A Beautiful City


We all want Tauranga to be a beautiful city. I will refrain from using the word ‘great’ as that has recently developed other connotations.

Tauranga was, until the 1980s a naturally beautiful city. Overlooked by Mauao, the sacred mountain, “Tauranga” means “a sheltered place to anchor or shelter.”


The worldwide trend of urbanisation, where more people now live in urban centres (cities), means that to remain a beautiful city, we must be a smart city. At last count there were more than 30 urban “live-ability indexes” produced worldwide. Tauranga is not alone as a city confronting issues such as housing affordability, ageing population, air pollution and congestion.

These issues evolve to broader issues such as public transport, urban design, economic prosperity, gender discrimination, democratic participation, inclusion, social cohesion, public space and environmental resilience. Building a beautiful city is not easy, the ‘plumbing’ required is well beyond the skills of an average tradesman. To remain a beautiful city, Tauranga must be a Smart City.


I am concerned that despite huge growth in the last thirty years, Tauranga has slid down the scale of ‘beautiful’. Rate of change in Tauranga is occurring now at a much greater rate than ever before.

It is important therefore that we foresee problems and manage them before they must become accepted as ‘unavoidable’.


Loss of the factors which contribute to making Tauranga beautiful often arrive insidiously. City leaders must be able to foresee these changes and have the knowledge and courage to take action to prevent these from having an adverse effect on the beautiful city we remember, and aspire to live in.

Adverse effects

Without under-rating the many serious social and health issues which exist in Tauranga, I would like to raise some of the adverse effects inflicted on Tauranga by the Port of Tauranga.

In particular the increasing movement of logs through our city. Simply, log trucks increase traffic congestion and on occasions have killed pedestrians, cyclists and people in cars. Log trucks pollute our environment in multiple forms. Fumigation of logs at the port with methyl bromide, (toxic to human and similarly sea life in the harbour) while being outlawed, continues apace at the Port. Forestry and logging account for 1.5% of BOP’s GDP. Port costs are a major cost to forest owners. Is there an alternative which is beneficial to the forestry industry? Perhaps there is.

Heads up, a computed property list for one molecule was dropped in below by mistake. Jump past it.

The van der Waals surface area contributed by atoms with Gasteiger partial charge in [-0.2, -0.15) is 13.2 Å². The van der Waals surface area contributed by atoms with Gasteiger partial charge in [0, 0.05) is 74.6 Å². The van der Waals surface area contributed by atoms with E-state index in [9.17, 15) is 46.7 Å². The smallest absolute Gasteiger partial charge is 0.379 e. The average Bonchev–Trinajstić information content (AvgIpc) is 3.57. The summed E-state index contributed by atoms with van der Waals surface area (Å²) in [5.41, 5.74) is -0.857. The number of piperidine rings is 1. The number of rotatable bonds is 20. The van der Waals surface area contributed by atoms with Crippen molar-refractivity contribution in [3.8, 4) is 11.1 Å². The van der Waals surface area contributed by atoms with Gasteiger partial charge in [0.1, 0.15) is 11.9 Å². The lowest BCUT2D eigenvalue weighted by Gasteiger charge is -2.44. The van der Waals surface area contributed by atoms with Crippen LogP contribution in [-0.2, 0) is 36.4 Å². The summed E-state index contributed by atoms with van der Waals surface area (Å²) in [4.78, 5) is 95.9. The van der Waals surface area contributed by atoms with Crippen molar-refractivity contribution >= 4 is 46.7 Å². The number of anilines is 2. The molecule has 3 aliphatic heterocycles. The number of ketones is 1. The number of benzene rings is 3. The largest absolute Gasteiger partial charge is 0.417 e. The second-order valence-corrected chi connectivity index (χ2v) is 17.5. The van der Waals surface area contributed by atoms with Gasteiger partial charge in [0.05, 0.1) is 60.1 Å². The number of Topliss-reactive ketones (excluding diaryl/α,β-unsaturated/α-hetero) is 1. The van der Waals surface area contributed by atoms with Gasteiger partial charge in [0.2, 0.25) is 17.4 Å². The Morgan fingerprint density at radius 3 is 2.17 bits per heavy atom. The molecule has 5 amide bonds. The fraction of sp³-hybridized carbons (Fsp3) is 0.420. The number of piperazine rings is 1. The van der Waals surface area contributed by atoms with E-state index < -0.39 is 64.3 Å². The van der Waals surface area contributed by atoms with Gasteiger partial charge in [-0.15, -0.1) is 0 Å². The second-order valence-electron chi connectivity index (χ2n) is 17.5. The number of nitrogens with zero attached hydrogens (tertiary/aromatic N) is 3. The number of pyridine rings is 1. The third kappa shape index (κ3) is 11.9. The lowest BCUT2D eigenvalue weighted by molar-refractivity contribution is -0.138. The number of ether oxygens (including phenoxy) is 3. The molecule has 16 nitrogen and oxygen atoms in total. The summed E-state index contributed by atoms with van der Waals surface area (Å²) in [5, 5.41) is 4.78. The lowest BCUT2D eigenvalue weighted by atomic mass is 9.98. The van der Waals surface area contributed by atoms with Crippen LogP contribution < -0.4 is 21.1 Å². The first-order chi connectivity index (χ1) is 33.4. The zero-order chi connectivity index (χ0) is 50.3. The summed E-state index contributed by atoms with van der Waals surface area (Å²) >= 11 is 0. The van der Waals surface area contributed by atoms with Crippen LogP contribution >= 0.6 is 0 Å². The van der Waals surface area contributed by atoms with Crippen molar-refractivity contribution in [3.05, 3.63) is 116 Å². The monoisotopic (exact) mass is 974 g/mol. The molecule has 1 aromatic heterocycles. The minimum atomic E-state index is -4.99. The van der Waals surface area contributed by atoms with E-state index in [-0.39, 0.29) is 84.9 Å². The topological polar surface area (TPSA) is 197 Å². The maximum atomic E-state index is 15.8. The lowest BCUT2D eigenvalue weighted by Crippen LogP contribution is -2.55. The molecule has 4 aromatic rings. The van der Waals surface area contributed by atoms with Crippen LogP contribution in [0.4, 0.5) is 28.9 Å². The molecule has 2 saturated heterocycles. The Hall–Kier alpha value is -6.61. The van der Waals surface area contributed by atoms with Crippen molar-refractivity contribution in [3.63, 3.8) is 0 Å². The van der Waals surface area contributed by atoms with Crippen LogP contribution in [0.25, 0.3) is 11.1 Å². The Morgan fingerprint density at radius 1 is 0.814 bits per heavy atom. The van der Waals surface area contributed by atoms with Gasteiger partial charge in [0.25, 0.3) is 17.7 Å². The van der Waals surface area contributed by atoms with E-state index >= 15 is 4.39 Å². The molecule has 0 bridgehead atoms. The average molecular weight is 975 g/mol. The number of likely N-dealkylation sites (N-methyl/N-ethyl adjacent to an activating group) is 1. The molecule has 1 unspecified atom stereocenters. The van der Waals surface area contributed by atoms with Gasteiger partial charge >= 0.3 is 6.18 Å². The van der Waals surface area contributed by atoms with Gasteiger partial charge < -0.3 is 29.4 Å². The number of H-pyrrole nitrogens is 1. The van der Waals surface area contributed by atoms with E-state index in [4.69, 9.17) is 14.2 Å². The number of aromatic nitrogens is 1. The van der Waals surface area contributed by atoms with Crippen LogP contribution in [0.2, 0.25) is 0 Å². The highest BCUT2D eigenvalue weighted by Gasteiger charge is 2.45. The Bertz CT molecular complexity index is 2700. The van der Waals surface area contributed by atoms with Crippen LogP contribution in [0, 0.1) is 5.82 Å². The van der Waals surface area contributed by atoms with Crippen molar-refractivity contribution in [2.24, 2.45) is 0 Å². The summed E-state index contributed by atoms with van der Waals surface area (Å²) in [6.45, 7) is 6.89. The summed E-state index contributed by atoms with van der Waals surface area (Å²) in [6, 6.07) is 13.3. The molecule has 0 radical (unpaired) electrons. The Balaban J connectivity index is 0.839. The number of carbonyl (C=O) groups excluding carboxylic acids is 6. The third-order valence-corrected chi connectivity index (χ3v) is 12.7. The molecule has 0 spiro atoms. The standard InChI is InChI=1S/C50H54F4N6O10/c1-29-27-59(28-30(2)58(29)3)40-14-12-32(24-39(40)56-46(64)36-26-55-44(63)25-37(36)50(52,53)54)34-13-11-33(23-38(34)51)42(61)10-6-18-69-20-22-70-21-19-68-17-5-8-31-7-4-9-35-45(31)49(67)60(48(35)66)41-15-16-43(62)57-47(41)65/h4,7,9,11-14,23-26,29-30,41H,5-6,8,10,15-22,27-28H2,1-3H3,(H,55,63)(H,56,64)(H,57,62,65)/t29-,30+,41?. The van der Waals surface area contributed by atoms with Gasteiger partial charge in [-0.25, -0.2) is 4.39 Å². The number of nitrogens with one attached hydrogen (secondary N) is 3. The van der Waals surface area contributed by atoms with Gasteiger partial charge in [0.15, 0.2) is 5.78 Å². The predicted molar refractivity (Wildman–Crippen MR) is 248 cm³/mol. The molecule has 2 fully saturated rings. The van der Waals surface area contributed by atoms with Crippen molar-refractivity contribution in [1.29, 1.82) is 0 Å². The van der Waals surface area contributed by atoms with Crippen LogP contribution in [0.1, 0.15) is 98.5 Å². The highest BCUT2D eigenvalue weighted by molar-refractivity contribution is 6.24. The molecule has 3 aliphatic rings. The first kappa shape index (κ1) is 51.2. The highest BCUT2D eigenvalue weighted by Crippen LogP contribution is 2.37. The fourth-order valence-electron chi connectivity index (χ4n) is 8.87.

Port ownership

Some will say that the financial dividends from the Port of Tauranga (POT) are good for the city. By what measure can that be said? 54% of POT is owned by Quayside Holdings Ltd (QHL) a subsidiary of our Regional Council. Directors of QHL must focus on what is good for all shareholders in POT; they must not financially disadvantage investors holding 46% of POT shares in preference to better community outcomes.

POT may claim community and environmental issues are important to it, but it is an instrument to generate profits from goods passing over land it owns.


Only one director of POT lives in the Bay of Plenty, that is the chairman of the Regional Council. I suggest he has an impossible conflict of interest, however even he does not have to live with the adverse effects it creates as he lives in Opotiki.

This is a structural problem resulting in significant adverse effects being inflicted on our city. While many directly involved will prefer the status quo, something must be done to
rectify this problem.

Recent events suggest that our Councils have failed us. The community must act now if it wants Tauranga to be a beautiful city.

-By Peter McArthur